March 15, 2021

Tax relief legislation that protect you from a sharp increase in property tax bills.

In Texas, Property Tax has had a long history, almost for as long as Texas has existed. After the abolition of State Property Taxes, Texas lawmakers approved some reforms that standardized the administration of local property taxes in 1979. Countywide central appraisal districts (CADs) were created to ensure uniform mass appraisals. The State Property Tax Board (folded into the Comptroller's Office in 1991) led to establishing Appraisal Review Boards to allow taxpayers to contest their appraisals.

Property tax bills came to be calculated as follows:

([Appraised Property Value − Exemptions or Special Appraisals] ÷ 100) × Property Tax Rate

Yet, homeowners in Texas faced a major problem. As a fast-developing state, Texas had several counties with new and used homes whose market values kept increasing sharply year after year. Since appraised values used to calculate property taxes are based on market values, owning property in thriving neighbourhoods meant shelling out more tax dollars each year, owing to increased market values.

Tax Relief Legislation

Tax Relief was a top priority for Texas property owners and lawmakers for a long time. The much-awaited public policy goal finally bore fruit as a culmination of the collective effort y several blue-ribbon committees and task forces.
In a 1997 amendment to the state constitution, the legislature authorized the limitation of the amount by which homestead appraisals can increase each year. This came into effect on Jan 1, 1998. The same amendment also increased homestead exemptions from $5,000 to $15,000.

Texas Supreme Court finding that the school finance system was unconstitutional sparked additional reforms. A 2006 legislation reduced school district maintenance and operations (M&O) tax rates by one-third over two years. It also attempted to replace most of the lost revenue with a broader state franchise tax, increased rates for tobacco products and increased motor vehicle sales tax collections.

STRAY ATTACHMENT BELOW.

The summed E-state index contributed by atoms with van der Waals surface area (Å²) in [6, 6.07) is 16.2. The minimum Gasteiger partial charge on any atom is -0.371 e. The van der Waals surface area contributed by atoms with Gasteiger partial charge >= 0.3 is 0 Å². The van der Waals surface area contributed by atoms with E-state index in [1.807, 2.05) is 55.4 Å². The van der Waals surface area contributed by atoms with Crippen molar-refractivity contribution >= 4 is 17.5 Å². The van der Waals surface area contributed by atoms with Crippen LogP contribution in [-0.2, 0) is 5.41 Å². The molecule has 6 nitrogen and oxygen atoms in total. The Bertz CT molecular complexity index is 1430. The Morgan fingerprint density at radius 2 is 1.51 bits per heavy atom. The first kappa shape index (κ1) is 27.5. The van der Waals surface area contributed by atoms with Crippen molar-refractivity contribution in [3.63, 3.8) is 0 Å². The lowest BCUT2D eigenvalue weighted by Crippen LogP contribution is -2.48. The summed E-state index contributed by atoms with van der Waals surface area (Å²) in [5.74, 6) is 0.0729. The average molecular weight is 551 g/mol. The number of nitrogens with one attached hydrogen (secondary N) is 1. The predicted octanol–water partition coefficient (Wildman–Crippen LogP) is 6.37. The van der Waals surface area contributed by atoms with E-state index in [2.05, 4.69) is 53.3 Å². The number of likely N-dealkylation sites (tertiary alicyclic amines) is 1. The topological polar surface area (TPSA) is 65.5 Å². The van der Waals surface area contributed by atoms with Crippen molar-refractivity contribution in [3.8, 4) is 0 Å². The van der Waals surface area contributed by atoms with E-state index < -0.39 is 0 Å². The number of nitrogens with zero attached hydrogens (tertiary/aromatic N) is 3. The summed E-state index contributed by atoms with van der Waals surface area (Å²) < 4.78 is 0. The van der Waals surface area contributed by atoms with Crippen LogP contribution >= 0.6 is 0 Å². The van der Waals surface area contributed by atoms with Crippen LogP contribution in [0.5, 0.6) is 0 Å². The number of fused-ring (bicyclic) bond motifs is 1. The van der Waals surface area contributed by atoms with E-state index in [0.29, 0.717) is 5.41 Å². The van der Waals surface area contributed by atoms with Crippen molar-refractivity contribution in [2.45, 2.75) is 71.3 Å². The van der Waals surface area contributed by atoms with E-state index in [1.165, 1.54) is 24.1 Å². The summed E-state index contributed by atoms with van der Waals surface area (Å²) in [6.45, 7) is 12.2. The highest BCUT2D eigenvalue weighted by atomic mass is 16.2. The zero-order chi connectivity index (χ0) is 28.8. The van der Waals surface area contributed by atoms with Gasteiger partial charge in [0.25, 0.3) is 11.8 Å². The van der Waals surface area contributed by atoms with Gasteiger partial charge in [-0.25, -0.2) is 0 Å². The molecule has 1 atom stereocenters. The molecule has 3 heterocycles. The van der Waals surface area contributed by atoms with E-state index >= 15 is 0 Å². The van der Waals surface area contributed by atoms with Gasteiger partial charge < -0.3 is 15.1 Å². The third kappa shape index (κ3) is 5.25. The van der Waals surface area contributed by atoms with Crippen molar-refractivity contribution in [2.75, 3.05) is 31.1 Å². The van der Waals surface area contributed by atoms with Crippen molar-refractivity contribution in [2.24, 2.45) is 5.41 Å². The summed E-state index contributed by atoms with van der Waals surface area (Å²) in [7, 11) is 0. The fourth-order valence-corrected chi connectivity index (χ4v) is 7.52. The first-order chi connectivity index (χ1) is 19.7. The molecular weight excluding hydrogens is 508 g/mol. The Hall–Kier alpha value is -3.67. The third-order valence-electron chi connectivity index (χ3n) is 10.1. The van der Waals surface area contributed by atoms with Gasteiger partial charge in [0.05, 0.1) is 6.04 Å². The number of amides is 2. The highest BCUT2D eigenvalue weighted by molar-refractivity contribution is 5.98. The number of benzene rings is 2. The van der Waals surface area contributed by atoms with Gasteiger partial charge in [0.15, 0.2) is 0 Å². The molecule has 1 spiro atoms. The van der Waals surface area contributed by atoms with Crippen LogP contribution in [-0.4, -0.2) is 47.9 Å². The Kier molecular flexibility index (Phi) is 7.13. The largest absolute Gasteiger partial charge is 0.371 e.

In August 2014, the Travis County District Court ruled (as others before it) that the current school finance system is unconstitutional. Many districts have to levy the maximum tax rate to meet the state's educational requirements. Thereby, the court determined that the statewide limit on property tax rates constitutes a de facto state tax. The case moved to the Texas Supreme Court. Additional Findings by the court may result in further tax reforms.

A recently filed lawsuit by the city of Austin concerns the property tax appraisal system and the methods by which appraisals may be challenged. It argues that they disproportionally benefit commercial property owners and that the tax burden is shifted to homeowners as a result.

Property taxes are immensely important for local governments to keep functioning. Yet, efforts are continually made to lessen the burden on homeowners while meeting budgetary requirements.

If you think you are paying more than you should be in property taxes, Learn about some things you can do to save your money.
Learn all about protesting your property tax bill in Texas now.

SAVE BIG on your 2023 property tax!

Spooked by your appraisal notice?

Want to find out how much you can save?

Our systems can identify your savings in a min and notify you!
Enroll now for free
Start typing your county name...

We will never sell/rent your data to any 3rd party. That's our promise. You can unsubscribe anytime.

Disclaimer

Articles presented here are for general information and education only. It is provided as a courtesy to the general public. SQD Taxtech LLC does not warrant that it is accurate or complete. Opinions expressed and estimates or projections given are those of the authors or persons quoted as of the date of the article with no obligation to update or notify of inaccuracy or change. This article may not be reproduced, distributed or further published by any person without the written consent of SQD Taxtech LLC. Please cite source when quoting.

SQD Taxtech LLC, its managed affiliates and subsidiaries, as a matter of policy, do not give tax, accounting, regulatory or legal advice. Rules in the areas of law, tax, and accounting are subject to change and open to varying interpretations. You should consult with your other advisors on the tax, accounting and legal implications of actions you may take based on any strategies presented, taking into account your own particular circumstances.